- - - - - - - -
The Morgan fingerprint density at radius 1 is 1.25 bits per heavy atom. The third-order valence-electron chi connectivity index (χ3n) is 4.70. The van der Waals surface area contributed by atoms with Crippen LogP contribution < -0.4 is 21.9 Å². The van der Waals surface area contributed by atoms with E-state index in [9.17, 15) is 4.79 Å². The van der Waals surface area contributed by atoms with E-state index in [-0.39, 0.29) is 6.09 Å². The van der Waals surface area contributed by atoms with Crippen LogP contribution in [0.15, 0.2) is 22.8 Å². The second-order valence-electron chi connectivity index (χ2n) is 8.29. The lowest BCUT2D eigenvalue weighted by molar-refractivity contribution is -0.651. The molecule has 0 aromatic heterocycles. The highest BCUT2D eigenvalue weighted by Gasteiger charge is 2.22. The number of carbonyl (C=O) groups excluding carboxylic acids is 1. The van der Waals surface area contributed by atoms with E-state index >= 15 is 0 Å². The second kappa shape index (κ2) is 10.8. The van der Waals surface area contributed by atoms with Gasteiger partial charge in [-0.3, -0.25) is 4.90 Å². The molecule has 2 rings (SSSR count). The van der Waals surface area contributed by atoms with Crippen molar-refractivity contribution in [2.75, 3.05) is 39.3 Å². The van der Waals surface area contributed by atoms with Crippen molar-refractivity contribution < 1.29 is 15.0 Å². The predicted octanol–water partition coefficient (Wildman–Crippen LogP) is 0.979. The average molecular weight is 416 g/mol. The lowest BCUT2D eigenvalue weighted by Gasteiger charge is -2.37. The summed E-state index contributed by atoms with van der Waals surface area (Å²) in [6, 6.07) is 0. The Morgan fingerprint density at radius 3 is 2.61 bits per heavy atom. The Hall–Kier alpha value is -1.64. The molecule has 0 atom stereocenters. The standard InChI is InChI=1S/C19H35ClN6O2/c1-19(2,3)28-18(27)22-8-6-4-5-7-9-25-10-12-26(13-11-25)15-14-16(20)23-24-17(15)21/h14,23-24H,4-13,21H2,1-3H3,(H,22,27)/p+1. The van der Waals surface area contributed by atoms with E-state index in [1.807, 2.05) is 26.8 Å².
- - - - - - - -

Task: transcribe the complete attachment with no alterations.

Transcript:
The Morgan fingerprint density at radius 1 is 1.25 bits per heavy atom. The third-order valence-electron chi connectivity index (χ3n) is 4.70. The van der Waals surface area contributed by atoms with Crippen LogP contribution < -0.4 is 21.9 Å². The van der Waals surface area contributed by atoms with E-state index in [9.17, 15) is 4.79 Å². The van der Waals surface area contributed by atoms with E-state index in [-0.39, 0.29) is 6.09 Å². The van der Waals surface area contributed by atoms with Crippen LogP contribution in [0.15, 0.2) is 22.8 Å². The second-order valence-electron chi connectivity index (χ2n) is 8.29. The lowest BCUT2D eigenvalue weighted by molar-refractivity contribution is -0.651. The molecule has 0 aromatic heterocycles. The highest BCUT2D eigenvalue weighted by Gasteiger charge is 2.22. The number of carbonyl (C=O) groups excluding carboxylic acids is 1. The van der Waals surface area contributed by atoms with E-state index >= 15 is 0 Å². The second kappa shape index (κ2) is 10.8. The van der Waals surface area contributed by atoms with Gasteiger partial charge in [-0.3, -0.25) is 4.90 Å². The molecule has 2 rings (SSSR count). The van der Waals surface area contributed by atoms with Crippen molar-refractivity contribution in [2.75, 3.05) is 39.3 Å². The van der Waals surface area contributed by atoms with Crippen molar-refractivity contribution < 1.29 is 15.0 Å². The predicted octanol–water partition coefficient (Wildman–Crippen LogP) is 0.979. The average molecular weight is 416 g/mol. The lowest BCUT2D eigenvalue weighted by Gasteiger charge is -2.37. The summed E-state index contributed by atoms with van der Waals surface area (Å²) in [6, 6.07) is 0. The Morgan fingerprint density at radius 3 is 2.61 bits per heavy atom. The Hall–Kier alpha value is -1.64. The molecule has 0 atom stereocenters. The standard InChI is InChI=1S/C19H35ClN6O2/c1-19(2,3)28-18(27)22-8-6-4-5-7-9-25-10-12-26(13-11-25)15-14-16(20)23-24-17(15)21/h14,23-24H,4-13,21H2,1-3H3,(H,22,27)/p+1. The van der Waals surface area contributed by atoms with E-state index in [1.807, 2.05) is 26.8 Å².